In recent years there has been a dramatic push for progressive cities. Largo is one of the cites that has bought into this notion. So much so that in the last year, Largo announced its plans of only using renewable energy by 2050. This makes them the 75th city in America to make this declaration and just the 4th city in Florida. In order to pursue this lofty goal, the city revised its environmental action plan to lay out all of the factors that they will need to improve in order to ascertain this goal. To become a sustainable and environmentally friendly city, Largo has to not just look at economic growth and success but also social and environmental implications that result from the economic decisions. This is not to suggest that the city hinder its local economy, but instead to simply consider all of the consequences of their actions. Equally, only focusing on the preservation of the coastline and its wildlife habit would also not be an ideal solution. To truly become a more environmentally friendly and sustainable city, Largo must balance social environmental and economic impacts.
Most of us, unfortunately, view success in terms of monetary value and place less of a value on social and environmental repercussions to may ensue. As large corporations invest huge amounts of money into the city in order for them to continue to grow and even sprawl in some cases. While on the surface building more job sites sounds awesome, after taking a closer look it is pretty apparent that these buildings are just furthering the environmental problems. It has been reported that buildings account for 32% of all energy usage and 19% of the greenhouse emissions. These numbers are even more exacerbated in America, with 40% of our energy consumption going towards operating these buildings. The reason that our buildings consume so much energy is through people being careless and leaving on the faucet when washing their hands. Thus, in order for us to reduce our carbon footprint and mitigate our environmental impact, we must go the extra miles and improve little things like leaving the lights on when leaving the room.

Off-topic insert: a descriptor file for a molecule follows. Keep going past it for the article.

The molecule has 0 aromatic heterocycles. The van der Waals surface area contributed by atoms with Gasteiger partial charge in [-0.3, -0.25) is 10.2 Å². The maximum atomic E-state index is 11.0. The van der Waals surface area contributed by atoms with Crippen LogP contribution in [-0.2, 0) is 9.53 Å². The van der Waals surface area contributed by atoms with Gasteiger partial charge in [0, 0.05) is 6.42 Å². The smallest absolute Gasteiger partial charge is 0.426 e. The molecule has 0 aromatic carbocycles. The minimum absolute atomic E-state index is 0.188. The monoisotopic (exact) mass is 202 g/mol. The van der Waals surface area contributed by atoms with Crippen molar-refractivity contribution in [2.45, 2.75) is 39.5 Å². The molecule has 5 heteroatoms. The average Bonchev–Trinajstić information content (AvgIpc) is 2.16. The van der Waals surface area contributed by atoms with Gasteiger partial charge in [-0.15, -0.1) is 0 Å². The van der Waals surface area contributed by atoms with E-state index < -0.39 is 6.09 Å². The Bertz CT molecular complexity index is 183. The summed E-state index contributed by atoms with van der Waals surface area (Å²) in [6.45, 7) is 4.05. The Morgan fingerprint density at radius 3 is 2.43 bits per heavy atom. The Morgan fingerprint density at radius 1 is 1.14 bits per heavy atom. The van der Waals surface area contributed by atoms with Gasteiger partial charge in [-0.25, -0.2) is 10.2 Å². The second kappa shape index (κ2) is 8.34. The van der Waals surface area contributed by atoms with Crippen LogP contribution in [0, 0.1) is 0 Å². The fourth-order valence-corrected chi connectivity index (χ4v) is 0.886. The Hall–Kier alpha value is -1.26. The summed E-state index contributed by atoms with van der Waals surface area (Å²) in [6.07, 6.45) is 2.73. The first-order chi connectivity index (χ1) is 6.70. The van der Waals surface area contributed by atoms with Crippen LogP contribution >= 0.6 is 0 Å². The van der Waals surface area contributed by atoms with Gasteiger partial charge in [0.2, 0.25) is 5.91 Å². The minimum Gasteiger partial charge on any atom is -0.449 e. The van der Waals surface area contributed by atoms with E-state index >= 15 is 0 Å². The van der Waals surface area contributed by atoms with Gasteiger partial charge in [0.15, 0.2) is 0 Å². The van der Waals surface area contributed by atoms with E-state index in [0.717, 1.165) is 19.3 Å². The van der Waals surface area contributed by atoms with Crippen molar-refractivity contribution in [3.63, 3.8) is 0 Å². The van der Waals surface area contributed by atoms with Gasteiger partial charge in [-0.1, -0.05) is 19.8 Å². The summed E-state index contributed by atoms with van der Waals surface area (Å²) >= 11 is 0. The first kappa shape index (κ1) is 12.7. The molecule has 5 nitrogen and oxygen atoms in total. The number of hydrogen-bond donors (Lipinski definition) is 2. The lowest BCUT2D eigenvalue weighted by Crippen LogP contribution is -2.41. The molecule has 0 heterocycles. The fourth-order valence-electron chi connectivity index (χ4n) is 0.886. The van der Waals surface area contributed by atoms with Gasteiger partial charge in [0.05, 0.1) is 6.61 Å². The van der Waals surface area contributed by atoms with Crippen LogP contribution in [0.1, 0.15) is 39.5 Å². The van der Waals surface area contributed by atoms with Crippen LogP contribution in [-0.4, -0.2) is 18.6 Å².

Largo is actively trying to address this issue by refining its environmental principles and policies. Pinellas County recently announced that all county buildings moving forward must comply with LEED or other green building standards. While this news will have a great impact on the environmental future of the city it does have its drawbacks. An ideal but totally not feasible solution would be for Largo to not only build energy efficient building for the future but also go back and retrofit the older building that are causing the greenhouse problem. Retrofitting is a way for companies to go back and improve the efficiency and quality of existing buildings. However, currently, only 1 to 3% of old buildings get retrofit per year meaning that we are going to have to live with old building for a long time to come. Overall, it is encouraging to hear that Largo is taking it upon itself to go and tighten building regulations and to work towards reducing their negative environmental impact.